Five Things You Should Know
The Geologists' Corner
Photos and Timelines
The Changing Face of Idaho
Paleogeologic Maps of Idaho
By Marty Godchaux (Bio)
This set of sketch maps [below; click for larger images] illustrates what geologists think Idaho might have looked like during various time intervals in the past two billion years of Earth history. Needless to say, our knowledge is less precise for the most ancient configurations than for the most recent ones.
The first four maps (numbered 1, 2, 3 and 3a) include speculative global reconstructions that illustrate the probable tectonic settings of "proto-Idaho" and its relationship to times of formation and breakup of supercontinents Rodinia (Late Precambrian) and Pangaea (Early Mesozoic).
The final four maps (numbered 4, 5, 6 and 7) concentrate on Idaho alone. By the Late Mesozoic, roughly 100 million years ago (m.y.a.), proto-Oregon and proto-Washington had already been added to North America, and Idaho no longer had a Pacific coast. Accretion of the Wallowa and Seven Devils terranes caused folding and thickening of the older rocks and triggered large-scale melting in the middle and lower crust and emplacement of the Idaho Batholith. Continued subduction of oceanic plates to the west fueled the explosive eruptions along the Challis Arc, beginning around 50 m.y.a. in the north and getting progressively younger, to less than 40 m.y.a., near the Nevada border. The rise of the Yellowstone mantle plume triggered the Columbia River Basalt eruptions and the immediately following rhyolitic explosions and subsequent basaltic effusions along the Snake River Plain - Yellowstone trend.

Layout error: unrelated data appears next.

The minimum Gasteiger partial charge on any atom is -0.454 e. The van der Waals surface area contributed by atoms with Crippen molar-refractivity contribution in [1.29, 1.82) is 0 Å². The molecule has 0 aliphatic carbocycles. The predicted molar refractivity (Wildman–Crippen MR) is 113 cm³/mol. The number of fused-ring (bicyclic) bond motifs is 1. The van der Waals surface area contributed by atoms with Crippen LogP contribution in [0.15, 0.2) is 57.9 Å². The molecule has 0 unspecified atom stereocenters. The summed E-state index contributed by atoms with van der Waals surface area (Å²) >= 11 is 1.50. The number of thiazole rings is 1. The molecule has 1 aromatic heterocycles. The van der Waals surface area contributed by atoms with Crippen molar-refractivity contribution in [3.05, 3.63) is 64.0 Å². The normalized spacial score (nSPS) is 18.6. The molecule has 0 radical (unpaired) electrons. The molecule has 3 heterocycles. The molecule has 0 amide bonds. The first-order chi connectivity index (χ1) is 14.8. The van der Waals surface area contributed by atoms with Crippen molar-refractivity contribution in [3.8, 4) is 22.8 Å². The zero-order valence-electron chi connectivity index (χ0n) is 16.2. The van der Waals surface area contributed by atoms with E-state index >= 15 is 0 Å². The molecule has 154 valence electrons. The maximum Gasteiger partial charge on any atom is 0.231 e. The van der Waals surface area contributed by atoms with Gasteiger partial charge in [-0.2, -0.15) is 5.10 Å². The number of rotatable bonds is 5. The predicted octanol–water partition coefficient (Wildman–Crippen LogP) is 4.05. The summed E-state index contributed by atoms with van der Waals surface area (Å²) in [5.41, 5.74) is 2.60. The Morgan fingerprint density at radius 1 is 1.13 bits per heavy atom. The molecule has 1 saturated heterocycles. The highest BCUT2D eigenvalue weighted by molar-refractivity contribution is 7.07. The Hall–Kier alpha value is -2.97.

These also are time-transgressive, beginning about 16 m.y.a. near the Idaho-Oregon-Nevada junction and continuing to present-day Yellowstone as North America moved slowly westward over the plume. Continental-scale extension occurred in about the same pattern at the same time, and may also be related to the plume. It produced the Basin-Range Province, which extends all the way from central and eastern Idaho to the trans-Mexican Volcanic Belt. The final set of landscape-modifying events included the incision by major rivers of deep canyons and the inundation of the northern and southern regions of the state by the enormous post-glacial Missoula and Bonneville Floods.